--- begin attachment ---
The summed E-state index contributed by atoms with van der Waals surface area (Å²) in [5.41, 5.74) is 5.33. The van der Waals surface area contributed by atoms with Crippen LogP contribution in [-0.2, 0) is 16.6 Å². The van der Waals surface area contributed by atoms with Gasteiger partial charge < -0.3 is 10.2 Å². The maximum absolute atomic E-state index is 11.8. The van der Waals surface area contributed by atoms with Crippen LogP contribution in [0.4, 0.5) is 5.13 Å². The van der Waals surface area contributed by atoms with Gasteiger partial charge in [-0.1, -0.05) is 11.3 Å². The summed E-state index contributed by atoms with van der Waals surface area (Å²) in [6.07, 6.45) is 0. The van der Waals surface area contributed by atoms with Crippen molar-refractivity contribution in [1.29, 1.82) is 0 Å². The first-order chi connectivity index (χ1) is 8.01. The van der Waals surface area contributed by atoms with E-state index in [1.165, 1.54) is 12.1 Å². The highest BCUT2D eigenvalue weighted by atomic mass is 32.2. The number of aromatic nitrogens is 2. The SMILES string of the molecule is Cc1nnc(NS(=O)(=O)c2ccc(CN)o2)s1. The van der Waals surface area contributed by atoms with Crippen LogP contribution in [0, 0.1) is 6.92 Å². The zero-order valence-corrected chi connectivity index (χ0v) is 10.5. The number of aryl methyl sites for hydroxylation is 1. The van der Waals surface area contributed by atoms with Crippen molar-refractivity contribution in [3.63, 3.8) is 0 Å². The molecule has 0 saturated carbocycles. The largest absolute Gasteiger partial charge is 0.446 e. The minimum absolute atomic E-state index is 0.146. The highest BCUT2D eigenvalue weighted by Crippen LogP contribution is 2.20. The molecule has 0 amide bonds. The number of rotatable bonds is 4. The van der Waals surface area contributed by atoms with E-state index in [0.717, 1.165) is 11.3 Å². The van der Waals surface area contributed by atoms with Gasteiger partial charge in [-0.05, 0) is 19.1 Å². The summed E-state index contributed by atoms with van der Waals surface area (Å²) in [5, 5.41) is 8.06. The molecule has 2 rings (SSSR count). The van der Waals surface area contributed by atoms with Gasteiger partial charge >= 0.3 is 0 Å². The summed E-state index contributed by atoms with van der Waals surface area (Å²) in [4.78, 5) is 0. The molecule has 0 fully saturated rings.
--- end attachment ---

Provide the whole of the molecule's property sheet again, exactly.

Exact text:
The summed E-state index contributed by atoms with van der Waals surface area (Å²) in [5.41, 5.74) is 5.33. The van der Waals surface area contributed by atoms with Crippen LogP contribution in [-0.2, 0) is 16.6 Å². The van der Waals surface area contributed by atoms with Gasteiger partial charge < -0.3 is 10.2 Å². The maximum absolute atomic E-state index is 11.8. The van der Waals surface area contributed by atoms with Crippen LogP contribution in [0.4, 0.5) is 5.13 Å². The van der Waals surface area contributed by atoms with Gasteiger partial charge in [-0.1, -0.05) is 11.3 Å². The summed E-state index contributed by atoms with van der Waals surface area (Å²) in [6.07, 6.45) is 0. The van der Waals surface area contributed by atoms with Crippen molar-refractivity contribution in [1.29, 1.82) is 0 Å². The first-order chi connectivity index (χ1) is 8.01. The van der Waals surface area contributed by atoms with E-state index in [1.165, 1.54) is 12.1 Å². The highest BCUT2D eigenvalue weighted by atomic mass is 32.2. The number of aromatic nitrogens is 2. The SMILES string of the molecule is Cc1nnc(NS(=O)(=O)c2ccc(CN)o2)s1. The van der Waals surface area contributed by atoms with Crippen LogP contribution in [0, 0.1) is 6.92 Å². The zero-order valence-corrected chi connectivity index (χ0v) is 10.5. The number of aryl methyl sites for hydroxylation is 1. The van der Waals surface area contributed by atoms with Crippen molar-refractivity contribution in [3.63, 3.8) is 0 Å². The molecule has 0 saturated carbocycles. The largest absolute Gasteiger partial charge is 0.446 e. The minimum absolute atomic E-state index is 0.146. The highest BCUT2D eigenvalue weighted by Crippen LogP contribution is 2.20. The molecule has 0 amide bonds. The number of rotatable bonds is 4. The van der Waals surface area contributed by atoms with E-state index in [0.717, 1.165) is 11.3 Å². The van der Waals surface area contributed by atoms with Gasteiger partial charge in [-0.05, 0) is 19.1 Å². The summed E-state index contributed by atoms with van der Waals surface area (Å²) in [5, 5.41) is 8.06. The molecule has 2 rings (SSSR count). The van der Waals surface area contributed by atoms with Gasteiger partial charge >= 0.3 is 0 Å². The summed E-state index contributed by atoms with van der Waals surface area (Å²) in [4.78, 5) is 0. The molecule has 0 fully saturated rings.